Archive: April2023

Teaching climate change in the context of the climate system: A mixed method study on the development of systems thinking skills in German 7th grade students regarding the climate

By Claudia Gorr

Abstract: This paper reports part of a larger study on the development of systems thinking skills in German 7th grade comprehensive school students regarding the climate. Research has shown a fragmented understanding of climate change among students that hardly accounts for the dynamic interrelations in the climate system and may pose a barrier in understanding adaptation and mitigation strategies (Shepardson et al., 2017, 2011, Calmbach 2016). While much is known the impact of short-term interventions on the general system understanding of students, what is lacking to date is 1) a specific intervention on climate system understanding and 2) insights into the process of developing system understanding in students. Helpful insights in this context come from Conceptual Development theories for they allow the development of systemic thinking to be viewed in terms of conceptual expansion or conceptual change. Starting from these desiderates, a teaching-learning sequence was developed based on the SYSDENE model of system competence (Frischknecht et al. 2008). In the sequence young learners systematically link experiences from formal science education with the experiences at three non-formal learning environments. A mixed-methods approach was used to explore the impact of this 3-month sequence on 19 7th grade students. A written pre-/post-test suggested a significant improvement in Climate System Reconstruction for the group (pre-test Median = 6.75 vs. post-test Median = 12.5, Wilcoxon Test: p = .003, r = .82). However, a qualitative analysis of classroom conversations, interviews and concept maps indicated that cognitive development toward a higher level of system thinking was neither continuous nor did every student reach it. Moreover, the SYSDENE model’s Competence Area “Describe System Model” proves critical. Being able to describe the main climate system factors is not sufficient, one also needs to be able to distinct weather from climate and grasp several scientific concepts related to the climate (e.g. greenhouse effect, water cycle, evaporation, reflection) in order to understand climate as a system.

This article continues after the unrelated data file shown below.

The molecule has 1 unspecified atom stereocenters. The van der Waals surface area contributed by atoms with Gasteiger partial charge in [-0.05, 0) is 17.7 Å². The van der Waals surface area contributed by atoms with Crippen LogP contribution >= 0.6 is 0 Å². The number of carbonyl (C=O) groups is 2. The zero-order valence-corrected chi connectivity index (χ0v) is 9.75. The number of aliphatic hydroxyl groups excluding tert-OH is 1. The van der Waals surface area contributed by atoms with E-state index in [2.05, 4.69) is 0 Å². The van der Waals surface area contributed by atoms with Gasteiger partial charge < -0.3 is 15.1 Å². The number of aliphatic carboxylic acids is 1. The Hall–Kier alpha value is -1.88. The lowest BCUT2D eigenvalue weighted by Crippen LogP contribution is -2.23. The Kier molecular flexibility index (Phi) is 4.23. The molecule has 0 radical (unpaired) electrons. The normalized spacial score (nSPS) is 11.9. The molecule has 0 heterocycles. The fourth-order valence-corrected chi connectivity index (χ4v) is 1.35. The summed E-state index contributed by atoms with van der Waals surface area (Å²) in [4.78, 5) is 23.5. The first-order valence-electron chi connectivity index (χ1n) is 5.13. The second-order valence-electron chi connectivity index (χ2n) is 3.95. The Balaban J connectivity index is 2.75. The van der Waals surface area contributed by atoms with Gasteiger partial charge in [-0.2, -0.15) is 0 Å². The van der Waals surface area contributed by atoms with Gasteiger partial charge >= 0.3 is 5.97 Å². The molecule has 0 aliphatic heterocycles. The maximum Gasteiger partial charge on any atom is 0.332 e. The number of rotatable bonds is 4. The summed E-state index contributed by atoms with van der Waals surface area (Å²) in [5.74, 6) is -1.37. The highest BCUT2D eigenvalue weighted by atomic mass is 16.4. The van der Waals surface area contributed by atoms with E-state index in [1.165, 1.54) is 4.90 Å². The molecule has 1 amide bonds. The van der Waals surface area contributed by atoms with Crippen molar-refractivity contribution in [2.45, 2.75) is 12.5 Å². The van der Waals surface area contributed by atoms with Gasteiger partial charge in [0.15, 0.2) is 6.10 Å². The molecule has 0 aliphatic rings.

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Storybook Circling at the Councils of all Beings

By Scooter Cascadia '23

Link to the JSE Winter 2023 General Issue Table of Contents Editor’s Note: This contributed poem connects with the Councils of All Beings article by Karen Hindhede in this issue. In this circle wide in species and sparkling imaginings In this circle of story-sharing about sharing stories The call goes out rippling through Creatures, Places, […]

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A Model of Sustainability Education and Partnership to Achieve SDGs in sub-Saharan Africa

By M.A. Nwachukwu, J. I. Nwachukwu, C. Ulo, J. Anyanwu, J. Okorondu, C. Acholonu and C. Ugochukwu

Abstract: Actualization of the 17 sustainable development goals (SDGs) conceived by the United Nations in 2015 is a global challenge that may not be feasible in sub-Saharan Africa by the year 2030, except higher education play a committed role. There is need for higher education to embrace partnership and train people on the concepts of sustainability and sustainable development in the region. This paper presents a model center with curricular framework and partnership structure for the training. The Model Center for Sustainability Studies (MCSS) will enable partnerships with institutions in Africa and in advanced nations, thereby creating a global network for sustainability studies not found in sub-Saharan Africa. MCSS will train and certify public servants, government agencies, policymakers, entrepreneurs and personnel from organizations and students on aspects of the SDGs and sustainability science. It is important to add sustainability into environmental education and make environmental education a compulsory course in higher institutions and a secondary school certificate exam subject in sub-Saharan Africa. MCSS has 11 training modules that can be replicated anywhere in the world. Higher institutions in sub-Saharan Africa should follow this training perspective, to achieved SDGs, predicted 2040 against 2030.